Coronary Artery

Bypass Grafting


Coronary artery bypass graft surgery (CABG) is a procedure used to treat coronary artery disease that improves blood flow to the heart. Surgeons use CABG to treat people who have severe coronary heart disease.

Coronary artery disease (CAD) is the narrowing of the coronary arteries (the blood vessels that supply oxygen and nutrients to the heart muscle) that limits the supply of oxygen-rich blood to the heart muscle. CAD is caused by the buildup of fatty materials (plaque) that build up inside the coronary arteries.

CABG is the most common type of open-heart surgery in the United States. CABG treats the blocked or narrowed arteries by bypassing the blocked portion of the coronary artery with a piece of healthy blood vessel from elsewhere in your body. Blood vessels, or grafts, used for the bypass procedure may be pieces of a vein from your leg or an artery in your chest.

Signs & Symptoms

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Coronary artery bypass surgery is a procedure used to treat coronary artery disease. Symptoms of coronary artery disease may include:

  • Chest pain
  • Fatigue (severe tiredness)
  • Palpitations
  • Abnormal heart rhythms
  • Shortness of breath
  • Swelling in the hands and feet
  • Indigestions

Unfortunately, you may not have any symptoms of coronary artery disease and as a result of a decrease in blood supply to your heart muscle, there is a rick of a heart attack.

What to Expect

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Your doctor will explain the procedure, review your health history with you, and may perform a physical exam. Your doctor also may do blood tests before the procedure to find out how long it takes your blood to clot.


Traditionally, to bypass the blocked coronary artery, your doctor makes a large incision in the chest and temporarily stops the heart. The doctor will cut your breastbone in half lengthwise to open your chest and spread it apart. Once the heart is exposed, your doctor will insert tubes into the heart so that the blood can be pumped through the body by a heart-lung bypass machine. The bypass machine is necessary to pump blood while your heart is stopped.


After the surgery, you will be taken to the intensive care unit (ICU) to be closely monitored. Machines will display your electrocardiogram (ECG) tracing, blood pressure, other pressure readings, breathing rate, and oxygen level. This procedure requires you to stay in the hospital for at least several days. You will likely have a tube in your throat to help you breathe until you are stable enough to breathe on your own.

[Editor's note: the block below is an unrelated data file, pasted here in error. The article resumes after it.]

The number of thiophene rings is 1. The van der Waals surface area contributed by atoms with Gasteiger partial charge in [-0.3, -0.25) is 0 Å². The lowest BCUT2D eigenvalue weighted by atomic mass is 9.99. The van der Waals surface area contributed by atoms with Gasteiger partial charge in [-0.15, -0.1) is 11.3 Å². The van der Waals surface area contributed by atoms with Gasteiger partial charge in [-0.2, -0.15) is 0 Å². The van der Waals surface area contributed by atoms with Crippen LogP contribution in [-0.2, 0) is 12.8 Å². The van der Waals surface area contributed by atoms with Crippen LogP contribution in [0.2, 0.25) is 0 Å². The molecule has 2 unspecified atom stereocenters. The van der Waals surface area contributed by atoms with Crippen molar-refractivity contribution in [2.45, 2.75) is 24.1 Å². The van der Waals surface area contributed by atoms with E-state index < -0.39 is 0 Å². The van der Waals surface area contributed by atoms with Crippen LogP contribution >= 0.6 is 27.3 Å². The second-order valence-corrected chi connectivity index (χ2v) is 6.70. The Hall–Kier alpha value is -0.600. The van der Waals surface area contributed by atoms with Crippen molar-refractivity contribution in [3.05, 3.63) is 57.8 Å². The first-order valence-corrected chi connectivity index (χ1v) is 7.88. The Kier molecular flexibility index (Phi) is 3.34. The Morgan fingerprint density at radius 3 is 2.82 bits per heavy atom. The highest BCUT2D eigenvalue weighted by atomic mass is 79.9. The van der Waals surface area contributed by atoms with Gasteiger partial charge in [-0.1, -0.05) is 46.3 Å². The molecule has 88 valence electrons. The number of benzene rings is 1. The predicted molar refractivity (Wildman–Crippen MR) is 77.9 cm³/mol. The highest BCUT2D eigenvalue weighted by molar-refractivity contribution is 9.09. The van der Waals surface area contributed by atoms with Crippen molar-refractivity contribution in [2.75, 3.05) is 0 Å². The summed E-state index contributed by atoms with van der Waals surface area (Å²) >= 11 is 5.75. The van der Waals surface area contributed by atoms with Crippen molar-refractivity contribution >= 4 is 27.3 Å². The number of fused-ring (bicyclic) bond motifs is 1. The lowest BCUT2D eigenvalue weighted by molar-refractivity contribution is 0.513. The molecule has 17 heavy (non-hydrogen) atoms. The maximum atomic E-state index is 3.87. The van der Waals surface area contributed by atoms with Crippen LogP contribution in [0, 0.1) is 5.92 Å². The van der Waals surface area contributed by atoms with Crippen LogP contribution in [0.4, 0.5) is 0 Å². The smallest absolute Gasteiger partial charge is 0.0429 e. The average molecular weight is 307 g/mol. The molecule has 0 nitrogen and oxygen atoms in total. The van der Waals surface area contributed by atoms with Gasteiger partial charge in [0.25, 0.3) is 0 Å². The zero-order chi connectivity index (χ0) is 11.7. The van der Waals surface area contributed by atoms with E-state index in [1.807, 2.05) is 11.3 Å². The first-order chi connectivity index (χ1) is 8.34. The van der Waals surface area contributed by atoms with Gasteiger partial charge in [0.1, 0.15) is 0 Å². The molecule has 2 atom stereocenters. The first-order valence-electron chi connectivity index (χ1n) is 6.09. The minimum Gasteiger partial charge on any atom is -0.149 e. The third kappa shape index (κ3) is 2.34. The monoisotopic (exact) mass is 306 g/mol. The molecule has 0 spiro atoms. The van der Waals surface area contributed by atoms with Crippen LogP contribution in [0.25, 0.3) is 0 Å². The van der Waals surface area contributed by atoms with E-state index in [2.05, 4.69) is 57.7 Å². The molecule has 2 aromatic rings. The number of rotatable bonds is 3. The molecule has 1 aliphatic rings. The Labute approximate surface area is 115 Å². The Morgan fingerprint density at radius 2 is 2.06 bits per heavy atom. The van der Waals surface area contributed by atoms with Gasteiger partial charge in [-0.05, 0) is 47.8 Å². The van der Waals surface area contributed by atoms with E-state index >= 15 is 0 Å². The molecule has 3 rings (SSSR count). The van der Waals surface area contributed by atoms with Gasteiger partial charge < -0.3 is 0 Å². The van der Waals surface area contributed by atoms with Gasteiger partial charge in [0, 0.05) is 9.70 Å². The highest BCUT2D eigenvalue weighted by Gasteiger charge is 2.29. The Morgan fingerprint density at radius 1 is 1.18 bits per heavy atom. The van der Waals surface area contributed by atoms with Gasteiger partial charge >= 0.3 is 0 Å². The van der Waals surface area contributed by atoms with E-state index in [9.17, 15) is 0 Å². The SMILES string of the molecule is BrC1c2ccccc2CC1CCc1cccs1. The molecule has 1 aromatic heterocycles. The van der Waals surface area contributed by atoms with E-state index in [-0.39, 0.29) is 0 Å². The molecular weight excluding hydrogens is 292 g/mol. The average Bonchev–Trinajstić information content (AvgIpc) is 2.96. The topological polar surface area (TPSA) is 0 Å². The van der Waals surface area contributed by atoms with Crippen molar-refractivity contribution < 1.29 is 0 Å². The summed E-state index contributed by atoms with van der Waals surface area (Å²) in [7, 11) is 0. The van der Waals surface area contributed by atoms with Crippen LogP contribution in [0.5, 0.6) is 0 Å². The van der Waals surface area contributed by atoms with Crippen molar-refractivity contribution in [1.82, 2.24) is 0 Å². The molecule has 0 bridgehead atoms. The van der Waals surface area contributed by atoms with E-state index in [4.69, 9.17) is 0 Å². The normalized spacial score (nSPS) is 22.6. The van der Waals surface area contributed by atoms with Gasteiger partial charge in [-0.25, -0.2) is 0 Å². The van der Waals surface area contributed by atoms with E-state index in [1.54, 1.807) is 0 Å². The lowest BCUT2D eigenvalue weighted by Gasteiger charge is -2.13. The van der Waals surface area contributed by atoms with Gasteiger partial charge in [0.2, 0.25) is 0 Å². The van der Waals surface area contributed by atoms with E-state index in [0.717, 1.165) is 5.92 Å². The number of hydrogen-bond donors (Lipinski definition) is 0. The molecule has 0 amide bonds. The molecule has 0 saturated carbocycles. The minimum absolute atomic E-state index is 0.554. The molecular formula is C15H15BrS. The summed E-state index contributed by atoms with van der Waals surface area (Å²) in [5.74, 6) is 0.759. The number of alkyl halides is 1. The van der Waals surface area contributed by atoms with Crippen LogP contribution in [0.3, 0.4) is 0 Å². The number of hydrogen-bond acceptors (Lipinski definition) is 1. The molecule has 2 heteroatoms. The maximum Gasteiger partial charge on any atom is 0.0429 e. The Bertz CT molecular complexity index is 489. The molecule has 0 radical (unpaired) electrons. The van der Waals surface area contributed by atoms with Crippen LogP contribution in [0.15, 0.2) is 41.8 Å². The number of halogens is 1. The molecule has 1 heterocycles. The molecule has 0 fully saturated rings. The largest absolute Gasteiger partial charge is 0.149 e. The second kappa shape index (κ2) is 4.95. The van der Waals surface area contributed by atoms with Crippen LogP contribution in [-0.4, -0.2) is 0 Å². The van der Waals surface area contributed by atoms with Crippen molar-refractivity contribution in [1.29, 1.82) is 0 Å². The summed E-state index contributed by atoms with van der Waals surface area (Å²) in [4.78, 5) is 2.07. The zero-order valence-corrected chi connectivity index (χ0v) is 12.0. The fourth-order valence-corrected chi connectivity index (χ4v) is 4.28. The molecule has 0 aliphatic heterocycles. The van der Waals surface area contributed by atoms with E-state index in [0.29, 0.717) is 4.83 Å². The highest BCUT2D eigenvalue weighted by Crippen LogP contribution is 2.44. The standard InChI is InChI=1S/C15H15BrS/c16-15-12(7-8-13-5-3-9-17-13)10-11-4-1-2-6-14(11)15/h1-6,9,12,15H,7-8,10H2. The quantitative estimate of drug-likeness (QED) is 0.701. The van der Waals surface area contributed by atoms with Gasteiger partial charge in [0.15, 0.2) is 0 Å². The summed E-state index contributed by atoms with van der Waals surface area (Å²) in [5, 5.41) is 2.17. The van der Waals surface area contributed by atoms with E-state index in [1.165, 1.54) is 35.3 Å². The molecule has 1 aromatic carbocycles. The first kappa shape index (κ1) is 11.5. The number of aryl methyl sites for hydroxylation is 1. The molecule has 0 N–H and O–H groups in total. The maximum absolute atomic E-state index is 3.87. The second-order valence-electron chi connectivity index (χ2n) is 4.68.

When your doctor determines that you are ready, you will be moved from the ICU to a post-surgical nursing unit. You will continue to recover until a member of your team arranges for you to go home. You will schedule a follow-up visit with your doctor, approximately 4 weeks after surgery.

How We Treat

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Coronary artery bypass graft surgery is a major surgical procedure requiring general anesthesia. This procedure is performed after opening the chest through an incision through the breastbone. This surgery is advised to patients with significant narrowings and blockages of the heart arteries. Veins taken from the leg and an artery taken from within the chest are used to bypass the coronary artery blockages.

The bypass grafts have a high chance of remaining open in the first five to eight years; however, by ten years after the operation, about half of vein bypass grafts are either blocked or have developed a severe narrowing.


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Are there any risks associated with CABG?

Yes, possible risks of coronary artery bypass graft surgery include:
- bleeding during or after the surgery
-blood clots that can result in heart attack
-lung problems
-infection at the incision site
-breathing problems
-kidney failure
-abnormal heart rhythms
-failure of the graft

How do CABG surgery and angioplasty compare?

Both procedures are very effective in reducing angina symptoms, preventing heart attacks, and reducing death. Studies have shown similar benefits or a slight advantage to CABG (primarily in severe diabetics). The best choice for an individual patient is up to the discretion of his or her cardiologist, surgeon, and primary doctor.